Residents, parents still want to have their input
Selma resident Joann Bland shed tears as she described the fear she has knowing her granddaughter is in a school system that has undergone a state investigation that led to scathing report of sexual misconduct and other violations.
Bland, who keeps her phone on her just in case her grandchild calls with school-related problems, is one of many parents, family members and community members worried about the welfare of her loved ones.
Residents with loved ones within the Selma City School system have expressed anger, disappointment and sadness feeling their concerns are not heard.
A scheduled public forum with State Superintendent of Education Dr. Tommy Bice to be held at Selma High School gave several people faith they would have input after the local board denied them of it, but learning Bice will not hold a forum this week has inflicted some intense emotions among the group.
“I can’t describe how it felt when they told me that he was not coming,” Bland said. “Where do we go to even voice our concerns?”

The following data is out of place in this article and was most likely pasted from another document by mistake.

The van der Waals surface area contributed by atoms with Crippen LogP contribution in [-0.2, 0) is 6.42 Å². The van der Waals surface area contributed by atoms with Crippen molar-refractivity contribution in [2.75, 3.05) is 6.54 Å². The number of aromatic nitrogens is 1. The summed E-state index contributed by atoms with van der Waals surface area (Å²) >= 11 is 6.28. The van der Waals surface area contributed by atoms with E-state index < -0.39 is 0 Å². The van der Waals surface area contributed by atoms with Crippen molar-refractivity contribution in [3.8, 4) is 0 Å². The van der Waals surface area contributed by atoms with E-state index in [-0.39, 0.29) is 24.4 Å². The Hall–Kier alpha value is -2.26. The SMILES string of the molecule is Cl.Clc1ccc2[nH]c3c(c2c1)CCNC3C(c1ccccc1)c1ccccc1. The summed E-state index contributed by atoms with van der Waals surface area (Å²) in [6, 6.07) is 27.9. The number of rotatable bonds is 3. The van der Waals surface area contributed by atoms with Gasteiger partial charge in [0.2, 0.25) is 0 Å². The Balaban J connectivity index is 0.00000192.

Bland doesn’t believe the solution is a state takeover of the Selma City School System, but she doesn’t approve of the Selma City School Board creating a corrective action plan in response to the state investigation, because she believes it is the board that caused many of the highlighted in the investigation report.
“Nobody is doing anything,” Bland said in a broken whisper as tears streamed down her face. “Now you got these same people, sending out a report that’s going to make it right that isn’t anything but a bunch of pages.”
In a letter addressed to the Times-Journal, Selma resident Felicia King-Thomas, a parent of student within the city school system, shared her thoughts on the issue.
“I am disheartened that Dr. Bice’s schedule would not allow a personal appearance as I would like to thing that he consulted his calendar and various commitments prior to confirming to meet with the citizens’ on Jan. 16,” King-Thomas said. “I have no doubt that Dr. Bice has students’ interests at heart for I know he is a practitioner.”
Marvin Thomas, who has a niece and other relatives within the Selma City School System, said he has mixed emotions of anger and disappointment not having the security of knowing a school official with authority over the issues within the system will listen to the public’s concerns on this matter.
“We’re trapped, because we don’t know which way to go,” Thomas said. “The state seemed to be our last resource. We’re not through fighting. We’re fed up, but we’re not going to give up.”